The head of a 15-member Saudi assassination team thought to have been sent to Turkey with the aim of silencing journalist Jamal Khashoggi called the office of Crown Prince, Mohammed Bin Salman, four times on the day the writer went missing, Turkey's Yeni Safak newspaper reported yesterday.
According to the newspaper, Maher Abdulaziz Al-Motreb, the main suspect in the journalist's murder used his personal phone to call the head of Prince Mohammed's private office, Badr Al-Asaker, from inside the Saudi consulate in Istanbul on the day Khashoggi was murdered. Al-Motreb made another call to a US number whose owner was not identified.
It is believed that the US number belongs to the Saudi embassy in Washington, or to the Bin Salman's brother, Khalid Bin Salman, who serves as the kingdom's ambassador to the United States.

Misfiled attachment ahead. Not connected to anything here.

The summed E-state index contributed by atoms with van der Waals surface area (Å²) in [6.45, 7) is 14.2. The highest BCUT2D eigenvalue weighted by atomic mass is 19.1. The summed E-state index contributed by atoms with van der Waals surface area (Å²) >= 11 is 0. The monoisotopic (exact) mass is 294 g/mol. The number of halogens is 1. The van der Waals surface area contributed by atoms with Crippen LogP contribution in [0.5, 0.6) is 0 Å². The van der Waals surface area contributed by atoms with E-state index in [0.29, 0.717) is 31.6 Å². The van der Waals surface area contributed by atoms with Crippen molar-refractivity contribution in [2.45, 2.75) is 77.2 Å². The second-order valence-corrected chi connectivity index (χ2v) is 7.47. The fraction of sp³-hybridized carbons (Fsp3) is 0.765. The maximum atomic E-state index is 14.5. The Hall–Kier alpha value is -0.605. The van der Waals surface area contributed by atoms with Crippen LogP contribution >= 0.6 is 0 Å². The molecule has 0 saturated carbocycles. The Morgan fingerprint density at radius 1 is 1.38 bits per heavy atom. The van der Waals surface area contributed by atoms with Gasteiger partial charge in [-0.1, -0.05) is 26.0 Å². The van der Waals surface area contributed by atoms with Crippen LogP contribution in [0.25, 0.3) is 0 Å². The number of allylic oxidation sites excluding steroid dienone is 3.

Al-Motreb is believed to have headed a 15-member Saudi hit squad who assassinated and "dismembered" Khashoggi earlier this month.
The new revelation casts more doubt on the Saudi official account of the murder which claims the crown prince was not involved.
Saudi Foreign Minister, Adel Al-Jubeir told Fox News on Sunday that "the individuals who did this did this outside the scope of their authority," in reference to Khashoggi's murder. "This is a terrible mistake. This is a terrible tragedy. This was an operation where individuals ended up exceeding the authorities and responsibilities they had. They made the mistake when they killed Jamal Khashoggi in the consulate and they tried to cover up for it," he added.